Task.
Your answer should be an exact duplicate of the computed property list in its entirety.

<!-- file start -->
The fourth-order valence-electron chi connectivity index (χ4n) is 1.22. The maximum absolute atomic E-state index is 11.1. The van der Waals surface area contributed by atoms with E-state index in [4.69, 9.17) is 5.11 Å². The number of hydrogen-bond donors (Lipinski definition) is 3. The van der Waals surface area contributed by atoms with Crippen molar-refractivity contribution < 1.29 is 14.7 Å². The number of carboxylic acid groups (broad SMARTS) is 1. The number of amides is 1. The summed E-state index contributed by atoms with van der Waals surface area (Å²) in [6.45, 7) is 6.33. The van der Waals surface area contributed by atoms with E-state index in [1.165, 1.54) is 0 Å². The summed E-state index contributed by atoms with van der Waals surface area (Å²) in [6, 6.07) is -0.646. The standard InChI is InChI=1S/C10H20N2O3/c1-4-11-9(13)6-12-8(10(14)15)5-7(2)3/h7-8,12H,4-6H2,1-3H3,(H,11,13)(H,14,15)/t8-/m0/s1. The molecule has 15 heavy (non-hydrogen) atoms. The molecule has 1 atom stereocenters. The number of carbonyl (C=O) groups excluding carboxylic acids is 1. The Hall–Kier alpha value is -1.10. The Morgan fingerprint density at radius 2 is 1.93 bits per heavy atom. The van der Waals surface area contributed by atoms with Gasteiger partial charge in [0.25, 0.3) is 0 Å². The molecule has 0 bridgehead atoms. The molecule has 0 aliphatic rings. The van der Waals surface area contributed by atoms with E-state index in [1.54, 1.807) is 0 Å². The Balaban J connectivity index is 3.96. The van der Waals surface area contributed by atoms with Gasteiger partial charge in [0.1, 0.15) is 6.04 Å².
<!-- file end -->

The fourth-order valence-electron chi connectivity index (χ4n) is 1.22. The maximum absolute atomic E-state index is 11.1. The van der Waals surface area contributed by atoms with E-state index in [4.69, 9.17) is 5.11 Å². The number of hydrogen-bond donors (Lipinski definition) is 3. The van der Waals surface area contributed by atoms with Crippen molar-refractivity contribution < 1.29 is 14.7 Å². The number of carboxylic acid groups (broad SMARTS) is 1. The number of amides is 1. The summed E-state index contributed by atoms with van der Waals surface area (Å²) in [6.45, 7) is 6.33. The van der Waals surface area contributed by atoms with E-state index in [1.165, 1.54) is 0 Å². The summed E-state index contributed by atoms with van der Waals surface area (Å²) in [6, 6.07) is -0.646. The standard InChI is InChI=1S/C10H20N2O3/c1-4-11-9(13)6-12-8(10(14)15)5-7(2)3/h7-8,12H,4-6H2,1-3H3,(H,11,13)(H,14,15)/t8-/m0/s1. The molecule has 15 heavy (non-hydrogen) atoms. The molecule has 1 atom stereocenters. The number of carbonyl (C=O) groups excluding carboxylic acids is 1. The Hall–Kier alpha value is -1.10. The Morgan fingerprint density at radius 2 is 1.93 bits per heavy atom. The van der Waals surface area contributed by atoms with Gasteiger partial charge in [0.25, 0.3) is 0 Å². The molecule has 0 bridgehead atoms. The molecule has 0 aliphatic rings. The van der Waals surface area contributed by atoms with E-state index in [1.54, 1.807) is 0 Å². The Balaban J connectivity index is 3.96. The van der Waals surface area contributed by atoms with Gasteiger partial charge in [0.1, 0.15) is 6.04 Å².